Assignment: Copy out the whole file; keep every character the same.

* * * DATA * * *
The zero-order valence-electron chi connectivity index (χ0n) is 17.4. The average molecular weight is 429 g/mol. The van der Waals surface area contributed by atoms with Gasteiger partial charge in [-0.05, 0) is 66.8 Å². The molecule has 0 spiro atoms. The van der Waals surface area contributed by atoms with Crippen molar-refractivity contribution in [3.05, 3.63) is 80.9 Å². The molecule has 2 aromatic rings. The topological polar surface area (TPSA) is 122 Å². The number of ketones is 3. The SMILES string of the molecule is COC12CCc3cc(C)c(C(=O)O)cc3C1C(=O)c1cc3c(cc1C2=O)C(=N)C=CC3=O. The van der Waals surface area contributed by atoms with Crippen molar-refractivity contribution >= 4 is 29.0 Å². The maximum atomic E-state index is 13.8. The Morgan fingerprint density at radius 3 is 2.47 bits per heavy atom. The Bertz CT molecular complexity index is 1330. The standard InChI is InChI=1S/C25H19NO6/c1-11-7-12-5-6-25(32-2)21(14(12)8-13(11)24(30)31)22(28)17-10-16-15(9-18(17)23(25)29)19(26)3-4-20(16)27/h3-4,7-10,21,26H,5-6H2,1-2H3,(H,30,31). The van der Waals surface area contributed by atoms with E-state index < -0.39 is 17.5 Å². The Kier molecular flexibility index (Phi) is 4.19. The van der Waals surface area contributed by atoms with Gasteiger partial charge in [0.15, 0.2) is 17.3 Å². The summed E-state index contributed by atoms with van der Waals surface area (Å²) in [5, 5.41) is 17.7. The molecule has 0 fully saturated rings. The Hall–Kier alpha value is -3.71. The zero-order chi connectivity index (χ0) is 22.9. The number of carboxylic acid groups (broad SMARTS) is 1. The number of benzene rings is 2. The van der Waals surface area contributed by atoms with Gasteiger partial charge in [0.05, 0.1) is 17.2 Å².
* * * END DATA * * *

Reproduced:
The zero-order valence-electron chi connectivity index (χ0n) is 17.4. The average molecular weight is 429 g/mol. The van der Waals surface area contributed by atoms with Gasteiger partial charge in [-0.05, 0) is 66.8 Å². The molecule has 0 spiro atoms. The van der Waals surface area contributed by atoms with Crippen molar-refractivity contribution in [3.05, 3.63) is 80.9 Å². The molecule has 2 aromatic rings. The topological polar surface area (TPSA) is 122 Å². The number of ketones is 3. The SMILES string of the molecule is COC12CCc3cc(C)c(C(=O)O)cc3C1C(=O)c1cc3c(cc1C2=O)C(=N)C=CC3=O. The van der Waals surface area contributed by atoms with Crippen molar-refractivity contribution >= 4 is 29.0 Å². The maximum atomic E-state index is 13.8. The Morgan fingerprint density at radius 3 is 2.47 bits per heavy atom. The Bertz CT molecular complexity index is 1330. The standard InChI is InChI=1S/C25H19NO6/c1-11-7-12-5-6-25(32-2)21(14(12)8-13(11)24(30)31)22(28)17-10-16-15(9-18(17)23(25)29)19(26)3-4-20(16)27/h3-4,7-10,21,26H,5-6H2,1-2H3,(H,30,31). The van der Waals surface area contributed by atoms with E-state index < -0.39 is 17.5 Å². The Kier molecular flexibility index (Phi) is 4.19. The van der Waals surface area contributed by atoms with Gasteiger partial charge in [0.15, 0.2) is 17.3 Å². The summed E-state index contributed by atoms with van der Waals surface area (Å²) in [5, 5.41) is 17.7. The molecule has 0 fully saturated rings. The Hall–Kier alpha value is -3.71. The zero-order chi connectivity index (χ0) is 22.9. The number of carboxylic acid groups (broad SMARTS) is 1. The number of benzene rings is 2. The van der Waals surface area contributed by atoms with Gasteiger partial charge in [0.05, 0.1) is 17.2 Å².